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Got a wedding coming up? Congrats!
At this point, you have some idea of what you want to do for your wedding, but you’re terrified of busting the budget. And I don’t blame you: the average cost for a wedding is a whopping $29,000.
Unless you want to start your marriage with a big pile of matrimonial debt, you have to be careful with your wedding expenses. That’s why plenty of brides- and grooms-to-be turn to DIY projects to save money on their wedding.
Although DIY is a rite of passage for anyone tying the knot, you have to DIY carefully. I definitely spent way more money DIYing my wedding decor than it would have cost to just pay someone to do it.
Before you start DIYing, know what’s important to you. What are you willing to compromise on? A wedding should be as unique as your love, so don’t feel pressured to DIY your invitations if it sounds awful. DIY where it makes sense for you.
With that said, there are definitely some line items that are more DIY-friendly than others. Here’s a breakdown of what’s worth DIYing to save money and what you should never DIY for your wedding.
7 Wedding Tasks Worth DIYing
Got your Pinterest account set up? Great! Try these 7 DIYs to host a fun, creative wedding that won’t drain your bank account.
Yes, a full bar is a great treat for your guests, but it costs an average of $4,000. You can always opt for a dry wedding, but if that would make your guests grumble, offer signature cocktails instead. Depending on how much your guests drink, you can expect to pay $300 – $600 for signature cocktails.
Buy some nice glass pitchers and create 2-3 mixed drinks for your guests. Here’s a good list of recipes for big-batch cocktails. This is an adorable way to personalize your wedding while giving guests the booze they need to dance the night away—without the $4,000 price tag.
A photobooth rental will cost you anywhere from $400 – $1,500. I didn’t have that kind of money for my wedding, so we took the DIY approach.
I used my Cricut machine to cut cute props out of paper and taped them to sticks from Hobby Lobby. If that’s too much work, you can buy cheap backdrops and props from Oriental Trading Company. For maybe $150 you can have a cute photobooth with a much better price tag.
3. Paper Goods
You don’t need to spend hundreds of dollars on invitations, table numbers, or signage. This stuff practically screams “DIY:”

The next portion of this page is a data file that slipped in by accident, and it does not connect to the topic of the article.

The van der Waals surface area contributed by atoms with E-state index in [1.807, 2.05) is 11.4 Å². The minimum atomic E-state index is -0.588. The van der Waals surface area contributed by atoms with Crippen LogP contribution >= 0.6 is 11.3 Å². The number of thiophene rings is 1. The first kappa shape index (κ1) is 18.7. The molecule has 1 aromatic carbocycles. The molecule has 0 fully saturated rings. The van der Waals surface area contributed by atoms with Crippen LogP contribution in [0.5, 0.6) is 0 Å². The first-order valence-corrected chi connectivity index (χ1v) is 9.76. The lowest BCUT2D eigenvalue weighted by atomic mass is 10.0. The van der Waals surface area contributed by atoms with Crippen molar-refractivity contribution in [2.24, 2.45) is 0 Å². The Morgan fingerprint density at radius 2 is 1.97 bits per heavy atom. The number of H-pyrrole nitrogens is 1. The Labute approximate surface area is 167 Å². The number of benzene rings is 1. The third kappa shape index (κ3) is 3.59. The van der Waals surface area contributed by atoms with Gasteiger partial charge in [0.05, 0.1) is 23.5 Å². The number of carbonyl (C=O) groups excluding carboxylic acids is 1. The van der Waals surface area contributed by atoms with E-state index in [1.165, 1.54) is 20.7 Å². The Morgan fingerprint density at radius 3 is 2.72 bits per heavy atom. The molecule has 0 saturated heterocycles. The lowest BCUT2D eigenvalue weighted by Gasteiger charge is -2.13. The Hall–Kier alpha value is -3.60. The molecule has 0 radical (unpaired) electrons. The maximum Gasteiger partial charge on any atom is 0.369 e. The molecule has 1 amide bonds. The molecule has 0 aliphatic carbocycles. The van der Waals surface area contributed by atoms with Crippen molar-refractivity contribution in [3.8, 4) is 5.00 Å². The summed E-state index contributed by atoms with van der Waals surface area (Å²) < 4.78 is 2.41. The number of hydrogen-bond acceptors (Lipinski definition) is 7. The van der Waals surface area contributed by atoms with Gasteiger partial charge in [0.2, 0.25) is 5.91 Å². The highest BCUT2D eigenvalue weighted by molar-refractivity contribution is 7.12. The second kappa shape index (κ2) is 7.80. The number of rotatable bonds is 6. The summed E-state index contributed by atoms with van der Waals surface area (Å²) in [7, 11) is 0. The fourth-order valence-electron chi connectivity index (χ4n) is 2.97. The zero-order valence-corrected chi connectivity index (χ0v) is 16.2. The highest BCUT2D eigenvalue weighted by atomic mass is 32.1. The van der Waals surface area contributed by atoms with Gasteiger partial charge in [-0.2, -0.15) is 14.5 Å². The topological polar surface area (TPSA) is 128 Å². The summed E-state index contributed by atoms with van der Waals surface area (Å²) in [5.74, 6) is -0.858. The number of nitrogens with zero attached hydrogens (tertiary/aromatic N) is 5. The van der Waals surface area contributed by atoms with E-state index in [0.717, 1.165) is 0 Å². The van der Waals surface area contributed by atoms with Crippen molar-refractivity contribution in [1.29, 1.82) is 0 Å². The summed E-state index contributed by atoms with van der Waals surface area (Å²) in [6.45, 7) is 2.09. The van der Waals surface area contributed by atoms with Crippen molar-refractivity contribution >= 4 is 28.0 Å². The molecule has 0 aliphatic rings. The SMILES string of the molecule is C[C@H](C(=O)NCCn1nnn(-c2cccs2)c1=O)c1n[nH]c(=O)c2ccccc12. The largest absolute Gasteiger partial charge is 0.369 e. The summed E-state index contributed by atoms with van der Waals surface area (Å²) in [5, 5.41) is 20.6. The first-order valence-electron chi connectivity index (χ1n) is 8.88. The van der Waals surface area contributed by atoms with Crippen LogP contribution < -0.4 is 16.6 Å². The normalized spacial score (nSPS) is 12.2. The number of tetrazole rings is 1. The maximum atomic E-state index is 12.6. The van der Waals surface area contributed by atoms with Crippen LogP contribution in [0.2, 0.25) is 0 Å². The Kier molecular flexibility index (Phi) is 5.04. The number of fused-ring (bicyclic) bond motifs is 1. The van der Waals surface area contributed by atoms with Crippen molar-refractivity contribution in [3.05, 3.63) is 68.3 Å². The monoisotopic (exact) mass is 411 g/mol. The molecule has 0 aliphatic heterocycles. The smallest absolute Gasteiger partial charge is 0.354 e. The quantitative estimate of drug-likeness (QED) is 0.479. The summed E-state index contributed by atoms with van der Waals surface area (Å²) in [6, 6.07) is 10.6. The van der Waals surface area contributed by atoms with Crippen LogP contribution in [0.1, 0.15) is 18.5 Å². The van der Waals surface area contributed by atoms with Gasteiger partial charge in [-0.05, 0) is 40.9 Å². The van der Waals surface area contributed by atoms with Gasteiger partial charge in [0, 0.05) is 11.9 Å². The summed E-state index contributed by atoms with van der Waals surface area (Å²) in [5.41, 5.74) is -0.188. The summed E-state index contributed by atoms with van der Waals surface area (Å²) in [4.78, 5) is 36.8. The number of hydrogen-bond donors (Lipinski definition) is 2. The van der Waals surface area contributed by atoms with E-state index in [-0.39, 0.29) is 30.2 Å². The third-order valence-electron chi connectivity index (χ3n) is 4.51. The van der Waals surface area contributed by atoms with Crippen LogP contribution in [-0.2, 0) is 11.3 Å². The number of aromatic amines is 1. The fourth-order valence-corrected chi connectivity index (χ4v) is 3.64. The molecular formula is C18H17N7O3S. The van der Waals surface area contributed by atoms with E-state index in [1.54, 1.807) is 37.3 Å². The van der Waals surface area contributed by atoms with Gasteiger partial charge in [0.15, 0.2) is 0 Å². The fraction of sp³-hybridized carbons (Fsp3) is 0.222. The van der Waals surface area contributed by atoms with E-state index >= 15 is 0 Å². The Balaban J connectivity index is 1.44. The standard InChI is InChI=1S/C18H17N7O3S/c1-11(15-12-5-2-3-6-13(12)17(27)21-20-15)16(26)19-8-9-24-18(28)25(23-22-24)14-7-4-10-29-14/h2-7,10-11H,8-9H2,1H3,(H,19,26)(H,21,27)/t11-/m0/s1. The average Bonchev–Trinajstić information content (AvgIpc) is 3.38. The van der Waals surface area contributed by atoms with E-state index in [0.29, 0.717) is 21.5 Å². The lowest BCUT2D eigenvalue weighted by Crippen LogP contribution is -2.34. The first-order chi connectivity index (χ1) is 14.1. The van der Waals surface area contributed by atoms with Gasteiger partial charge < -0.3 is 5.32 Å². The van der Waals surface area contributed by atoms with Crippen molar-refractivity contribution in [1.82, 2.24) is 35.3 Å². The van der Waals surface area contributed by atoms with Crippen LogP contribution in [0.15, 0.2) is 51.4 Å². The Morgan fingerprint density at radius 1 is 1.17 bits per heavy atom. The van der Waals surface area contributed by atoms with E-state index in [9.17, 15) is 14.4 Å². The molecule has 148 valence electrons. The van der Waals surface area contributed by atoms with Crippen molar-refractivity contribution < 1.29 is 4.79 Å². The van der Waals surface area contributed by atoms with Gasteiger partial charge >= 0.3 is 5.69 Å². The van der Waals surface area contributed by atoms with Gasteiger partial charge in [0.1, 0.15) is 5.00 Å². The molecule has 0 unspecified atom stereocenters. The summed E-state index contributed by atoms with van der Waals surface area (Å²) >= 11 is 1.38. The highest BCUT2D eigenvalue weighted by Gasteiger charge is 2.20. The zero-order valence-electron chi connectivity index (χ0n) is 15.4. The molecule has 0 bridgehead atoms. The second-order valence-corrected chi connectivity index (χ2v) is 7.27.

- Invitations and programs: We printed our invitations and programs at Costco, but there’s nothing wrong with DIYing these. Create a design for free in Canva and print it at home on nice cardstock paper. If you don’t have a printer, you can always print everything at FedEx.
- Guest book: Don’t buy a $100 guest book. We bought a pinata for $20 and asked guests to write well-wishes on scraps of paper. On our first anniversary, we broke the pinata open and read the “guest book.” It was way cheaper and more fun than a traditional guest book, anyway.
- Table numbers: There are so many creative ways to do table numbers and seating arrangements. Or, if you’re like us, you can save even more money by skipping this and letting people sit wherever they want.
The internet disagrees with me on this one, but I do think it’s possible to DIY your wedding music. We didn’t have the budget for a band or even for a DJ, so it was either a playlist on my old iPod or silence.
If live music isn’t important to you, there’s nothing wrong with creating one playlist for the ceremony and another for the reception. I asked a family member to press play for both and it went off without a hitch.
Oh, and did I mention that it was totally free?
5. The Altar
You can buy a fancy altar for $1,000+, but I didn’t have that kind of budget. Instead, I bought yet another backdrop from Oriental Trading Company personalized with our names and wedding date for about $100.
Luckily, our venue supplied an arch for free, which I decorated with a $50 canopy, string lights from Dollar Tree, and fake flowers cut on my Cricut.
You don’t have to buy fresh flower bouquets for every reception table: you can make an expensive-looking centerpiece without spending tons of money.
But be careful here! It’s easy to drop $200 at Hobby Lobby on DIY centerpieces. Make sure you use as many free or found objects as possible to keep your costs low. That might mean using items like wine bottles or old books to make a cheap DIY centerpiece.